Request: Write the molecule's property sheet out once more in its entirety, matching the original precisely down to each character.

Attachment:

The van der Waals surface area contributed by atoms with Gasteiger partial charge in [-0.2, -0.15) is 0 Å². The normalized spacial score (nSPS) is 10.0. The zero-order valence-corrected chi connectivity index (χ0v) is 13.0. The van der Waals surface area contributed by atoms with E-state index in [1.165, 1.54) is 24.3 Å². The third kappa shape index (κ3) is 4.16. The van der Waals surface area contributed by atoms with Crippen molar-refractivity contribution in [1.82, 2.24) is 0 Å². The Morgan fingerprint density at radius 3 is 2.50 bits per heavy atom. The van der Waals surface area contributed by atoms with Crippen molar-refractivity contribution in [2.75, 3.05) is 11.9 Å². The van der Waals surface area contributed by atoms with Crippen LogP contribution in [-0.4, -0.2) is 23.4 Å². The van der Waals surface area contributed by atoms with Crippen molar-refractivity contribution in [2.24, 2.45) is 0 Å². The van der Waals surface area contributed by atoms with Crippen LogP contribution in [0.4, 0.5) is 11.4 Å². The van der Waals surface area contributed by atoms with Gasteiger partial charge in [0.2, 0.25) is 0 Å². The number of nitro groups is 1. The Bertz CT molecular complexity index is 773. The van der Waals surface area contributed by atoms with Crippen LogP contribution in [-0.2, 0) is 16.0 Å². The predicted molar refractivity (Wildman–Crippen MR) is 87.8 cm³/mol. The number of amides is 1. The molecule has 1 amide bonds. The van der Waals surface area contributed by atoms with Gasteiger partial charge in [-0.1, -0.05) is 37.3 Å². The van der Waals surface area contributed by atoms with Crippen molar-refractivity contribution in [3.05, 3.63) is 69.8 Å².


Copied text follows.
The van der Waals surface area contributed by atoms with Gasteiger partial charge in [-0.2, -0.15) is 0 Å². The normalized spacial score (nSPS) is 10.0. The zero-order valence-corrected chi connectivity index (χ0v) is 13.0. The van der Waals surface area contributed by atoms with E-state index in [1.165, 1.54) is 24.3 Å². The third kappa shape index (κ3) is 4.16. The van der Waals surface area contributed by atoms with Crippen molar-refractivity contribution in [1.82, 2.24) is 0 Å². The Morgan fingerprint density at radius 3 is 2.50 bits per heavy atom. The van der Waals surface area contributed by atoms with Crippen molar-refractivity contribution in [2.75, 3.05) is 11.9 Å². The van der Waals surface area contributed by atoms with Crippen LogP contribution in [-0.4, -0.2) is 23.4 Å². The van der Waals surface area contributed by atoms with Crippen molar-refractivity contribution in [2.24, 2.45) is 0 Å². The van der Waals surface area contributed by atoms with Crippen LogP contribution in [0.4, 0.5) is 11.4 Å². The van der Waals surface area contributed by atoms with Gasteiger partial charge in [0.2, 0.25) is 0 Å². The number of nitro groups is 1. The Bertz CT molecular complexity index is 773. The van der Waals surface area contributed by atoms with Crippen LogP contribution in [-0.2, 0) is 16.0 Å². The predicted molar refractivity (Wildman–Crippen MR) is 87.8 cm³/mol. The number of amides is 1. The molecule has 1 amide bonds. The van der Waals surface area contributed by atoms with Gasteiger partial charge in [-0.1, -0.05) is 37.3 Å². The van der Waals surface area contributed by atoms with Crippen molar-refractivity contribution in [3.05, 3.63) is 69.8 Å².